Thursday, September 21, 2006

The latest on Congress and immigration

It’s been quite a while since I’ve had anything positive to say about Congress’ efforts to address illegal immigration. The latest, I’m afraid, is even worse than usual. Not only is is real reform dead for the year, not only do we have people spouting nonsense about virtual fences, and not only is the Senate going to take up the proposal to build a real fence.

But. As it stands now, they’re planning to pass such measures without paying for them. These just aren’t real solutions.

The narrower bill sets a May 2008 deadline for building the first 361 miles of fencing -- along the border between Calexico, California, and Douglas, Arizona -- and also requires 30 miles of fencing along the Laredo, Texas, border crossing.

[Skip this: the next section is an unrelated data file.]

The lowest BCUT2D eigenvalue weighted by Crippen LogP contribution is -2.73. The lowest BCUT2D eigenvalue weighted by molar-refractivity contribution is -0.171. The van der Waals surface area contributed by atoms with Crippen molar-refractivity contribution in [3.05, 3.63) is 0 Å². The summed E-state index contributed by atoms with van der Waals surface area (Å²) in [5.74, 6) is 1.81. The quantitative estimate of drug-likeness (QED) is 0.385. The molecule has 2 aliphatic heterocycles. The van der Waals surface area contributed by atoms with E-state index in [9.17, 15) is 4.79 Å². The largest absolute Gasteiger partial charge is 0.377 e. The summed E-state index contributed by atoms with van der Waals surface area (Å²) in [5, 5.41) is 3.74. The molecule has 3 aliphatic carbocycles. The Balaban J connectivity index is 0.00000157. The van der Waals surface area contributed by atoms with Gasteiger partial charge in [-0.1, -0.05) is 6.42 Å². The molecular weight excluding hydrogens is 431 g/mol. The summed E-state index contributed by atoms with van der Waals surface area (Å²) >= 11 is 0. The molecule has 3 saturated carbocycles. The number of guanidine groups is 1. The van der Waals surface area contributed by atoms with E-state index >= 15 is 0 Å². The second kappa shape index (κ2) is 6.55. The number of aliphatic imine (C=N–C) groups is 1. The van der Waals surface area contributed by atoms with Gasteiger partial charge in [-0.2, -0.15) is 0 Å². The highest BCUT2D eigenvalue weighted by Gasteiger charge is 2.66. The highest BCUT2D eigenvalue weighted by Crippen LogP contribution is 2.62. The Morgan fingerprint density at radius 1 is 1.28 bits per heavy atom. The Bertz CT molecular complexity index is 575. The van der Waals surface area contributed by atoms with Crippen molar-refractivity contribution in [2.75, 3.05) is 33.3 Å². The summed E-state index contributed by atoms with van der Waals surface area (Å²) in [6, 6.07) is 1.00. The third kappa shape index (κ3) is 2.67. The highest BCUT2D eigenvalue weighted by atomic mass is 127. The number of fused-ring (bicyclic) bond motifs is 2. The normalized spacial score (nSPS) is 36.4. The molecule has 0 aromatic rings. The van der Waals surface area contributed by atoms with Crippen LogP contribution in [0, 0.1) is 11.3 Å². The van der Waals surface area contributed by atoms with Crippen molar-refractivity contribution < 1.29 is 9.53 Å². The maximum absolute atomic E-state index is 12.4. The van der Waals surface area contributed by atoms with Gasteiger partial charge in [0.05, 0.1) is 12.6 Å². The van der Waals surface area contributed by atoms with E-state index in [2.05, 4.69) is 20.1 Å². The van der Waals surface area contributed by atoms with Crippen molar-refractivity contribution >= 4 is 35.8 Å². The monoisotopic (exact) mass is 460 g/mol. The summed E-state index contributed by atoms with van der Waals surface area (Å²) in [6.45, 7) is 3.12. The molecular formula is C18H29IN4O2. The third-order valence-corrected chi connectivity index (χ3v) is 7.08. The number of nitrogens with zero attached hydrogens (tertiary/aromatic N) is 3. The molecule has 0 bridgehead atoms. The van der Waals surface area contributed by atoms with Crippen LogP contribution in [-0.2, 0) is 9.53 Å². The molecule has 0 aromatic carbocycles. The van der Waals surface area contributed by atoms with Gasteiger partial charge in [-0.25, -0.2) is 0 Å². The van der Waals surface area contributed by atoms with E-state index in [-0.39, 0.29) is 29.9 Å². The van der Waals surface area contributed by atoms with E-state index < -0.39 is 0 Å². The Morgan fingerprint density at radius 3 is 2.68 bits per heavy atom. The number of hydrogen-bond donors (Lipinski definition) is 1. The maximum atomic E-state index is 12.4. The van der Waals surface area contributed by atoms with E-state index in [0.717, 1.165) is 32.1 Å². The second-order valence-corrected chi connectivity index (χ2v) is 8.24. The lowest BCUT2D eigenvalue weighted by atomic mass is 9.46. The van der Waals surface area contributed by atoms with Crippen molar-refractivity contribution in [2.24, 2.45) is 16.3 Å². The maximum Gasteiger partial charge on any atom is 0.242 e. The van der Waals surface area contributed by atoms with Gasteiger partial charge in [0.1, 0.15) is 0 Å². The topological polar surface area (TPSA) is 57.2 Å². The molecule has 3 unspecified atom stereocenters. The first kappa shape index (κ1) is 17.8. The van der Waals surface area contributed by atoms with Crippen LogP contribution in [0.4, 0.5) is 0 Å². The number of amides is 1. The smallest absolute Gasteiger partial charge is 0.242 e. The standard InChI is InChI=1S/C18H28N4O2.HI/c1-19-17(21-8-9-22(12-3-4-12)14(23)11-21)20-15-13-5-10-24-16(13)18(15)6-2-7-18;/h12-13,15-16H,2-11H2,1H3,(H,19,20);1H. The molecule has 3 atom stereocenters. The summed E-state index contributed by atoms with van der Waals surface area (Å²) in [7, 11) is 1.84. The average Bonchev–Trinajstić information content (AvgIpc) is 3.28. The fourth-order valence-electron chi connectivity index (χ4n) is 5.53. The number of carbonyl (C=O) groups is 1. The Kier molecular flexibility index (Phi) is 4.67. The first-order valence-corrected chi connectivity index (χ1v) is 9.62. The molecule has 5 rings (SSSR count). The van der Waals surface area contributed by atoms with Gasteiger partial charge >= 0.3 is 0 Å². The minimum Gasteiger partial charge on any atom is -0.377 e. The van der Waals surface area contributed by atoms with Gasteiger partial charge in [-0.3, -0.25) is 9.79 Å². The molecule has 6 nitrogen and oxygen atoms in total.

The bill wouldn't actually provide any funding to cover costs of the total of 700 miles of fencing and other barriers it would require to prevent Mexicans from entering the country illegally. According to informal estimates, the fence and other security steps could cost several billion dollars.

About $1 billion for the fencing is likely to be included in a bill funding the Department of Homeland Security that Congress is expected to approve for President Bush before adjourning for the elections.


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